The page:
Buffet Layouts Are Actually Very Strategic

At first glance, buffet-style restaurants seem like a haven for food lovers. Upon walking in, diners can be met with mountains of decadent roasted meats, freshly made sushi, the finest roasted vegetables, and a bevy of all the sweets you can imagine. On further inspection, however, these seemingly luxurious restaurants may not be exactly what they look like. 

If you've ever wondered how exactly buffets really make their money while inviting guests to gorge themselves on food, the secret is that they aren't actually as inviting as they pretend to be. Many buffet-style restaurants actually use deceptive methods to trick diners into eating less food. According to TikToker Ethan Ethier, restaurants put most of their carb-heavy foods like rice and noodles at the very beginning of their lineup in an attempt to get diners to fill up on cheaper foods before they head to the bigger ticket items like meat and fish. 

Another method buffets use to limit guests' food intake is offering smaller-than-usual plates. While it's true that people will choose how much food to take based on the size of their dish, a 2018 study published in Appetite found that when people are very hungry, that may not matter (and that all-you-can-eat advertisement will be enticing).

The food at buffets may leave a lot to be desired

Even though the food served up at a buffet may look like it's been cooked to perfection, the food you're eating may not be as high quality as it appears on the buffet line. In an effort to maximize their profits, some buffets have been known to use subpar ingredients in their food in order to save on costs.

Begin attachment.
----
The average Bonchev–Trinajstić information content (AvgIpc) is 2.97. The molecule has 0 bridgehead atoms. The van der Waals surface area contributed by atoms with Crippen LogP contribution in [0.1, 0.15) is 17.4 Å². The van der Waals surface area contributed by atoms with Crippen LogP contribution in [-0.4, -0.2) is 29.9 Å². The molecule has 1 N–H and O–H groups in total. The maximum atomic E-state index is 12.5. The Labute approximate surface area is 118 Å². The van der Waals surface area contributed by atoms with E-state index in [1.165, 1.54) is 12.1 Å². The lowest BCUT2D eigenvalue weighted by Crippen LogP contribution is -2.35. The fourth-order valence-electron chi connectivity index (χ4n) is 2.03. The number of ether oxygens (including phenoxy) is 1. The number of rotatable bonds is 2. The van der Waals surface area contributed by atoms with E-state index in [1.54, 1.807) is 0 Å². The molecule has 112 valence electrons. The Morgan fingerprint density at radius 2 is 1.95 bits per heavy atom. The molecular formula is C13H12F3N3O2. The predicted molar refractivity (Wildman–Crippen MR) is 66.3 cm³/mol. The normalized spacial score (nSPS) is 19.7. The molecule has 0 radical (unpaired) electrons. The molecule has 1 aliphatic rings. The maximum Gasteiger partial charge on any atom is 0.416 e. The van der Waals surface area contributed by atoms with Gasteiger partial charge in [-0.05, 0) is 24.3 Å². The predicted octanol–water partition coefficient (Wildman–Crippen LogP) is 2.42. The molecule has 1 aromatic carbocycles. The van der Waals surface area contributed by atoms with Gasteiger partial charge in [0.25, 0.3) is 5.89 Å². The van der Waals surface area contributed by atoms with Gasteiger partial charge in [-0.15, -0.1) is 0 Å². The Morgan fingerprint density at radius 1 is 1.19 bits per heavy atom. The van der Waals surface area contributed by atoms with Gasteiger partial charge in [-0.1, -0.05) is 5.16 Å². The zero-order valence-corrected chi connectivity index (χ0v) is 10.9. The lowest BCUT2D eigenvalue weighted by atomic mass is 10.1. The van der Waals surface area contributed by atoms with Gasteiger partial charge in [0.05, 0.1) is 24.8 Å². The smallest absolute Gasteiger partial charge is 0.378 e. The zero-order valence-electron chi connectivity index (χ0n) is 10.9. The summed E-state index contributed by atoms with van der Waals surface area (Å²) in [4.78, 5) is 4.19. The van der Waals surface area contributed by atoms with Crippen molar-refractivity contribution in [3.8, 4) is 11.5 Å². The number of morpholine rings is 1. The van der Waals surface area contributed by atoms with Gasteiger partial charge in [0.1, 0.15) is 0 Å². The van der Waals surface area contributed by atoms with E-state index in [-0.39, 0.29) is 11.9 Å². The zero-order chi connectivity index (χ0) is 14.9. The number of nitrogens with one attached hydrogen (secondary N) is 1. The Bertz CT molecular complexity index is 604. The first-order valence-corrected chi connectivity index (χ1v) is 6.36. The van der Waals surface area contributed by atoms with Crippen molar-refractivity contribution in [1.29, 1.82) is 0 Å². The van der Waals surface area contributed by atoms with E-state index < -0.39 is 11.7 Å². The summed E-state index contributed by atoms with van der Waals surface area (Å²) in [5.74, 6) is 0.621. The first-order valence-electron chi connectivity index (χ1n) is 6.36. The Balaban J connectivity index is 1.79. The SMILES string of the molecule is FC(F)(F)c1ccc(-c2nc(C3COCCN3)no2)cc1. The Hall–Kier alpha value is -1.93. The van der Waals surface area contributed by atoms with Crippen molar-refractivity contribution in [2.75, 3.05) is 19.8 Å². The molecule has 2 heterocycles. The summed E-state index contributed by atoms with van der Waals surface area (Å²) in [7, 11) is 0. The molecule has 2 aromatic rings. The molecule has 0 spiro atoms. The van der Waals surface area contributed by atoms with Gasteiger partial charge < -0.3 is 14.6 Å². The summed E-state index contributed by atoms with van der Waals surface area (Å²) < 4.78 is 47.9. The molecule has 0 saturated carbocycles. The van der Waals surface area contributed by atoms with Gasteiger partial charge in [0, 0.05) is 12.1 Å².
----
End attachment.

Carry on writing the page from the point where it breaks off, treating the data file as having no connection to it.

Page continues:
How all you can eat restaurants trick you #fy #buffet #allyoucaneat

♬ original sound – Ethan – Business & Psychology

However, these corner-cutting measures haven't been sustainable, and the less-than-ideal ingredients found in some buffet foods have led to (literal) bad tastes in the mouths of diners over the years. This may have in turn contributed to a decline in the popularity of all-you-can-eat buffets over the past few decades. The prevalence of American buffets hit a sharp decline of 26% between 1998-2017, a factor that has also been exacerbated by economic woes and the concerns of increasingly health-conscious consumers. With the gloomy outlook for the future of buffets in mind, the cost-cutting methods used by some establishments don't seem quite so surprising.